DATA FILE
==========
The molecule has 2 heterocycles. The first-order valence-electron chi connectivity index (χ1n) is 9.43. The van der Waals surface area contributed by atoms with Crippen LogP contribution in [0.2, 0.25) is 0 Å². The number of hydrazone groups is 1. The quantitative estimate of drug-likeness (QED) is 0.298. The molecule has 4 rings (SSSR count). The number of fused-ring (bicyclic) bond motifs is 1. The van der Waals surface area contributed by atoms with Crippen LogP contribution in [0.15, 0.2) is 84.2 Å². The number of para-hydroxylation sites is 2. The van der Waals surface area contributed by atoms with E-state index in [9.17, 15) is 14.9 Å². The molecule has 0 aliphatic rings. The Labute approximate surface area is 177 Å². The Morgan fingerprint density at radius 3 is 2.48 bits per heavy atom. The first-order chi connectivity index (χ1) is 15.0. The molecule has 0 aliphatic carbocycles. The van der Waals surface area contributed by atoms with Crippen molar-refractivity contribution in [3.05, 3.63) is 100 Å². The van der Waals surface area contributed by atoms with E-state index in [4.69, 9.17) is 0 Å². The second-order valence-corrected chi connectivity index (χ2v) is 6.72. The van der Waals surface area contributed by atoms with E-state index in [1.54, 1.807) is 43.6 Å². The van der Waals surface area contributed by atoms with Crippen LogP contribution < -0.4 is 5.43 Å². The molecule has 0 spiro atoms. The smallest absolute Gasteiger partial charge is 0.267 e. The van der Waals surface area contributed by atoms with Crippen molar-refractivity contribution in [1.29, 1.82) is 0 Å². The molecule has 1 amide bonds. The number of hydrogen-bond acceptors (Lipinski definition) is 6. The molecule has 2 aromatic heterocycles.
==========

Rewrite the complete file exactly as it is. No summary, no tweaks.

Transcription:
The molecule has 2 heterocycles. The first-order valence-electron chi connectivity index (χ1n) is 9.43. The van der Waals surface area contributed by atoms with Crippen LogP contribution in [0.2, 0.25) is 0 Å². The number of hydrazone groups is 1. The quantitative estimate of drug-likeness (QED) is 0.298. The molecule has 4 rings (SSSR count). The number of fused-ring (bicyclic) bond motifs is 1. The van der Waals surface area contributed by atoms with Crippen LogP contribution in [0.15, 0.2) is 84.2 Å². The number of para-hydroxylation sites is 2. The van der Waals surface area contributed by atoms with E-state index in [9.17, 15) is 14.9 Å². The molecule has 0 aliphatic rings. The Labute approximate surface area is 177 Å². The Morgan fingerprint density at radius 3 is 2.48 bits per heavy atom. The first-order chi connectivity index (χ1) is 15.0. The molecule has 0 aliphatic carbocycles. The van der Waals surface area contributed by atoms with Crippen molar-refractivity contribution in [3.05, 3.63) is 100 Å². The van der Waals surface area contributed by atoms with E-state index in [4.69, 9.17) is 0 Å². The second-order valence-corrected chi connectivity index (χ2v) is 6.72. The van der Waals surface area contributed by atoms with E-state index in [1.54, 1.807) is 43.6 Å². The van der Waals surface area contributed by atoms with Crippen LogP contribution < -0.4 is 5.43 Å². The molecule has 0 spiro atoms. The smallest absolute Gasteiger partial charge is 0.267 e. The van der Waals surface area contributed by atoms with Crippen molar-refractivity contribution in [1.29, 1.82) is 0 Å². The molecule has 1 amide bonds. The number of hydrogen-bond acceptors (Lipinski definition) is 6. The molecule has 2 aromatic heterocycles.